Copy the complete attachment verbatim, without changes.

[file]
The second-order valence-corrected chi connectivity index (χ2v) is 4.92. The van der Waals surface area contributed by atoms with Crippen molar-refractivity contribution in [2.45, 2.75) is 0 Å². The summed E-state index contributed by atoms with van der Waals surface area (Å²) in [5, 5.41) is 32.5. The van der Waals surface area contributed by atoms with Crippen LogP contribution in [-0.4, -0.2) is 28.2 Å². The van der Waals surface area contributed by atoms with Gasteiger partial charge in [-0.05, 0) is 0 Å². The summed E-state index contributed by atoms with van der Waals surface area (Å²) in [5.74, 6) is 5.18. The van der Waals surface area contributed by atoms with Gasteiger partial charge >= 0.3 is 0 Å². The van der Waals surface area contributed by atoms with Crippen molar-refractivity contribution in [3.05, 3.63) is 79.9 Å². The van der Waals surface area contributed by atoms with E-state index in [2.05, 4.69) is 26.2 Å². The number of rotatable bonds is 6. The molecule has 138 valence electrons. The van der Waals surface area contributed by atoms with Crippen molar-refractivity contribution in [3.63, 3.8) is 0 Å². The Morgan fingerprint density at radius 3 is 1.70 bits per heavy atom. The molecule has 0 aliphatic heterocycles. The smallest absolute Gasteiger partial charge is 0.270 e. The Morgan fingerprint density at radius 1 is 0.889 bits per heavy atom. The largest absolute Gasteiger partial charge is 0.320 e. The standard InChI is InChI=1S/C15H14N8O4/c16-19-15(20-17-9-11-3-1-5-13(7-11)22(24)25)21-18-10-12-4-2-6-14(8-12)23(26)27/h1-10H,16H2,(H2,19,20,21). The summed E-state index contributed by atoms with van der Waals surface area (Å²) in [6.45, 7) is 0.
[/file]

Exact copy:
The second-order valence-corrected chi connectivity index (χ2v) is 4.92. The van der Waals surface area contributed by atoms with Crippen molar-refractivity contribution in [2.45, 2.75) is 0 Å². The summed E-state index contributed by atoms with van der Waals surface area (Å²) in [5, 5.41) is 32.5. The van der Waals surface area contributed by atoms with Crippen LogP contribution in [-0.4, -0.2) is 28.2 Å². The van der Waals surface area contributed by atoms with Gasteiger partial charge in [-0.05, 0) is 0 Å². The summed E-state index contributed by atoms with van der Waals surface area (Å²) in [5.74, 6) is 5.18. The van der Waals surface area contributed by atoms with Gasteiger partial charge >= 0.3 is 0 Å². The van der Waals surface area contributed by atoms with Crippen molar-refractivity contribution in [3.05, 3.63) is 79.9 Å². The van der Waals surface area contributed by atoms with E-state index in [2.05, 4.69) is 26.2 Å². The number of rotatable bonds is 6. The molecule has 138 valence electrons. The van der Waals surface area contributed by atoms with Crippen molar-refractivity contribution in [3.63, 3.8) is 0 Å². The Morgan fingerprint density at radius 3 is 1.70 bits per heavy atom. The molecule has 0 aliphatic heterocycles. The smallest absolute Gasteiger partial charge is 0.270 e. The Morgan fingerprint density at radius 1 is 0.889 bits per heavy atom. The largest absolute Gasteiger partial charge is 0.320 e. The standard InChI is InChI=1S/C15H14N8O4/c16-19-15(20-17-9-11-3-1-5-13(7-11)22(24)25)21-18-10-12-4-2-6-14(8-12)23(26)27/h1-10H,16H2,(H2,19,20,21). The summed E-state index contributed by atoms with van der Waals surface area (Å²) in [6.45, 7) is 0.